provitamin


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Related to provitamin: Prooxidant, provitamin A carotenoids

provitamin

 [pro-vi´tah-min]
a substance, e.g., ergosterol, from which the animal organism can form a vitamin.
Miller-Keane Encyclopedia and Dictionary of Medicine, Nursing, and Allied Health, Seventh Edition. © 2003 by Saunders, an imprint of Elsevier, Inc. All rights reserved.

pro·vi·ta·min

(prō-vī'tă-min),
A substance that can be converted into a vitamin; for example, β-carotene.
Farlex Partner Medical Dictionary © Farlex 2012

provitamin

(prō-vī′tə-mĭn)
n.
A vitamin precursor that the body converts to its active form through normal metabolic processes. Carotene, for example, is a provitamin of vitamin A.
The American Heritage® Medical Dictionary Copyright © 2007, 2004 by Houghton Mifflin Company. Published by Houghton Mifflin Company. All rights reserved.

pro·vi·ta·min

(prō'vī'tă-min)
An inactive form of a vitamin that needs activation before it can be used by the body.
Medical Dictionary for the Health Professions and Nursing © Farlex 2012

provitamin

A substance that is converted in the body to a VITAMIN.
Collins Dictionary of Medicine © Robert M. Youngson 2004, 2005

pro·vi·ta·min

(prō'vī'tă-min)
An inactive form of a vitamin that needs activation before it can be used by the body.
Medical Dictionary for the Dental Professions © Farlex 2012
References in periodicals archive ?
Sixteen different provitamin A biofortified maize hybrids were introduced and evaluated at University of Agriculture Faisalabad, Pakistan in collaboration with International Maize and Wheat Improvement Center (CIMMYT)-Pakistan under USAID-funded Agricultural Innovation Program (AIP) for Pakistan.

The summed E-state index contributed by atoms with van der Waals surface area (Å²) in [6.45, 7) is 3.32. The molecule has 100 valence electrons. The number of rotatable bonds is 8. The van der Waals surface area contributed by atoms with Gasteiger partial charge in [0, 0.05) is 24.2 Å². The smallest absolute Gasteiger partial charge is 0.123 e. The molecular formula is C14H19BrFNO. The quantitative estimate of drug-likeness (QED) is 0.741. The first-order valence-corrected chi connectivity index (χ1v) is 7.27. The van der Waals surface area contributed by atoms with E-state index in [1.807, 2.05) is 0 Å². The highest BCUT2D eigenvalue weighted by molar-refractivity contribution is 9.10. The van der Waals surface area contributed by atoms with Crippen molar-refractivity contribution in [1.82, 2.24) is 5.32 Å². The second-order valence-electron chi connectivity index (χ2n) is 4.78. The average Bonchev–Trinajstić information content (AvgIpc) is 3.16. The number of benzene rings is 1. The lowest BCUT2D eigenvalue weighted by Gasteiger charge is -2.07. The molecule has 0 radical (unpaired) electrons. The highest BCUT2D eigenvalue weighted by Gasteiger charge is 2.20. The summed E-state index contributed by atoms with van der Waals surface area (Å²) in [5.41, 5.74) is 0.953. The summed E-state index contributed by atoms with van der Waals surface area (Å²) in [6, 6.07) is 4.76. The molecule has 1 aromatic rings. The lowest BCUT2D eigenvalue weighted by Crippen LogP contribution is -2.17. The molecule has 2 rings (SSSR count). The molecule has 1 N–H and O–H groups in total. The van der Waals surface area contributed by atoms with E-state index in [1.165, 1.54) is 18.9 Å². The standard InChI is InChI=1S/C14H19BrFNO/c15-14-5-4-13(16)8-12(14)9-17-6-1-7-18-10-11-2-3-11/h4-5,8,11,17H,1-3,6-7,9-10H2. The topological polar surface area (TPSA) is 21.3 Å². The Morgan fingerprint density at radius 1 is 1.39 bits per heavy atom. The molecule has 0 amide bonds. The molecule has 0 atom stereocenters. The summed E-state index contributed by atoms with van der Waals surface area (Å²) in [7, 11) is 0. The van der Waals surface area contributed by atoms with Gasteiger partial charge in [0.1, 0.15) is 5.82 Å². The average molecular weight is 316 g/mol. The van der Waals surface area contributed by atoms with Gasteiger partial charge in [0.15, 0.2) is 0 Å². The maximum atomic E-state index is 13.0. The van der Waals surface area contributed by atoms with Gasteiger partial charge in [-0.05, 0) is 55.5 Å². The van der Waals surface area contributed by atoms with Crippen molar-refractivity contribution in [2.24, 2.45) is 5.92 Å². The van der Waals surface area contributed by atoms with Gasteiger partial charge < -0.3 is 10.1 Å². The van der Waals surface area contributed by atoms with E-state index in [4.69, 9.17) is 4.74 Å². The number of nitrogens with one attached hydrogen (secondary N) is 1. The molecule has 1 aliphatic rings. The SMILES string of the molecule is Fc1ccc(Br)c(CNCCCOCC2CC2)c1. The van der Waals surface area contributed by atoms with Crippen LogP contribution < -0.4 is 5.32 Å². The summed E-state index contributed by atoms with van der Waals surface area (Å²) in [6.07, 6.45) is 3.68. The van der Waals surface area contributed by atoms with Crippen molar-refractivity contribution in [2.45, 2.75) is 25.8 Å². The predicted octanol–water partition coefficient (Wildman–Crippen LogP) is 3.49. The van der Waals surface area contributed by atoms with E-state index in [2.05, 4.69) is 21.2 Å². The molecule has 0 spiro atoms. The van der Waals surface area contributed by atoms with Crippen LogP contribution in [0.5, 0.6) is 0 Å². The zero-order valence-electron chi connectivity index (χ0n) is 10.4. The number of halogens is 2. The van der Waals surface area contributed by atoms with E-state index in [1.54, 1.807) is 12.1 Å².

PROVITAMIN A RETENTION IN BIOFORTFIED CROPS IN AFRICA
Although it is a derivative of Vitamin B5, pathenol is considered a provitamin of pantothenic acid and alcohol.
Compared to a tomato sauce meal without avocado, the addition of oneavocado (150 g), more than quadrupled (4.6 times) the conversion of provitamin A to vitamin A.
This means that both melons appear to be comparable sources of dietary provitamin A for humans, on par with carrots, which are known to be a major source of provitamin A.
Carrots contain beta-carotene, also known as provitamin A, not preformed vitamin A.
Poor diets may also contain few fruits and a limited variety of vegetables and, therefore, low amounts of B-carotene (provitamin A), folic acid, and vitamin C.
Genetically modified organisms (GMOs) are now used in the production of pharmaceutical drugs, gene therapy, and golden rice (containing provitamin A).
The provitamin A was calculated according to the new conversion factor (IOM, 2001), in which 12 [micro]g of [beta]-carotene and 24 [micro]g of [alpha]-carotene, [alpha]-cryptoxanthin and [beta]-cryptoxanthin correspond to 1 RAE (retinol activity equivalent).
The micronutrient with provitamin A activity occurs naturally in carrots.
By combining colour, ProVitamin A activity and antioxidant properties, CaroCare Nat.
The soft lens, all-in-one solution, contains carnosine, an antioxidant that supports the natural defence mechanism of the cornea against harmful free radicals and Provitamin B5 (Dexpanthenol) which cares, supports and protects regeneration of damaged corneal cells.